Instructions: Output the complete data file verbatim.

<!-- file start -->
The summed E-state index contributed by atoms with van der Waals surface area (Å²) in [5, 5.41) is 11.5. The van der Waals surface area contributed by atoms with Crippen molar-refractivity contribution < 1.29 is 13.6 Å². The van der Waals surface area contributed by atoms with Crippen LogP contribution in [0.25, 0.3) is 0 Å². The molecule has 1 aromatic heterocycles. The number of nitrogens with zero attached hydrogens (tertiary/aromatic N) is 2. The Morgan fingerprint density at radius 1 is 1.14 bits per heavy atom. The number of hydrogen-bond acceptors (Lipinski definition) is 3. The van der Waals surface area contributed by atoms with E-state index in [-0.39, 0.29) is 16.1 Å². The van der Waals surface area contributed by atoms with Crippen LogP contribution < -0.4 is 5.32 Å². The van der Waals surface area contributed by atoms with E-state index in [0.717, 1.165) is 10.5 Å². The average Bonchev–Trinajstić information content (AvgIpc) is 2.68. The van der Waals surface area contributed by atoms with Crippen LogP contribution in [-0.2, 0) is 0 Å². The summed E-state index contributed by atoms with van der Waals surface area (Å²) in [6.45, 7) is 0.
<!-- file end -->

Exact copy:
The summed E-state index contributed by atoms with van der Waals surface area (Å²) in [5, 5.41) is 11.5. The van der Waals surface area contributed by atoms with Crippen molar-refractivity contribution < 1.29 is 13.6 Å². The van der Waals surface area contributed by atoms with Crippen LogP contribution in [0.25, 0.3) is 0 Å². The molecule has 1 aromatic heterocycles. The number of nitrogens with zero attached hydrogens (tertiary/aromatic N) is 2. The Morgan fingerprint density at radius 1 is 1.14 bits per heavy atom. The number of hydrogen-bond acceptors (Lipinski definition) is 3. The van der Waals surface area contributed by atoms with E-state index in [-0.39, 0.29) is 16.1 Å². The van der Waals surface area contributed by atoms with Crippen LogP contribution < -0.4 is 5.32 Å². The van der Waals surface area contributed by atoms with E-state index in [0.717, 1.165) is 10.5 Å². The average Bonchev–Trinajstić information content (AvgIpc) is 2.68. The van der Waals surface area contributed by atoms with Crippen LogP contribution in [-0.2, 0) is 0 Å². The summed E-state index contributed by atoms with van der Waals surface area (Å²) in [6.45, 7) is 0.